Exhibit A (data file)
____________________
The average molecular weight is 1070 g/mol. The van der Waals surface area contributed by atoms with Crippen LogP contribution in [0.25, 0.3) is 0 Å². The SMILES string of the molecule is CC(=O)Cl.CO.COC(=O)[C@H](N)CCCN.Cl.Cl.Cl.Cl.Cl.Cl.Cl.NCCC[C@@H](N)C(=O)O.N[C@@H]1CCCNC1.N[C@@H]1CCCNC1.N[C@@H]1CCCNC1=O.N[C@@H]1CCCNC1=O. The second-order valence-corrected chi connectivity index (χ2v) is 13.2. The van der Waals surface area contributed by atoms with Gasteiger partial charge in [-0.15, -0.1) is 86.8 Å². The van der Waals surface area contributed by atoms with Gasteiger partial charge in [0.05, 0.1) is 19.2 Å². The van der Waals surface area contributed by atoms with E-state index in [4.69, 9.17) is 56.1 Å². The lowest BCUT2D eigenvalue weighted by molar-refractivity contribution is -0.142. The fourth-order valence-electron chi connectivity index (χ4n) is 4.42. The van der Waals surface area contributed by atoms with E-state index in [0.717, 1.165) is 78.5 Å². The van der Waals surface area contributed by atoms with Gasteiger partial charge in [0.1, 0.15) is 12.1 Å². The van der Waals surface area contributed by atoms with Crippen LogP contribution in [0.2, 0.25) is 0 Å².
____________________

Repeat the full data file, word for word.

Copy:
The average molecular weight is 1070 g/mol. The van der Waals surface area contributed by atoms with Crippen LogP contribution in [0.25, 0.3) is 0 Å². The SMILES string of the molecule is CC(=O)Cl.CO.COC(=O)[C@H](N)CCCN.Cl.Cl.Cl.Cl.Cl.Cl.Cl.NCCC[C@@H](N)C(=O)O.N[C@@H]1CCCNC1.N[C@@H]1CCCNC1.N[C@@H]1CCCNC1=O.N[C@@H]1CCCNC1=O. The second-order valence-corrected chi connectivity index (χ2v) is 13.2. The van der Waals surface area contributed by atoms with Gasteiger partial charge in [-0.15, -0.1) is 86.8 Å². The van der Waals surface area contributed by atoms with Gasteiger partial charge in [0.05, 0.1) is 19.2 Å². The van der Waals surface area contributed by atoms with E-state index in [4.69, 9.17) is 56.1 Å². The lowest BCUT2D eigenvalue weighted by molar-refractivity contribution is -0.142. The fourth-order valence-electron chi connectivity index (χ4n) is 4.42. The van der Waals surface area contributed by atoms with E-state index in [0.717, 1.165) is 78.5 Å². The van der Waals surface area contributed by atoms with Gasteiger partial charge in [0.1, 0.15) is 12.1 Å². The van der Waals surface area contributed by atoms with Crippen LogP contribution in [0.2, 0.25) is 0 Å².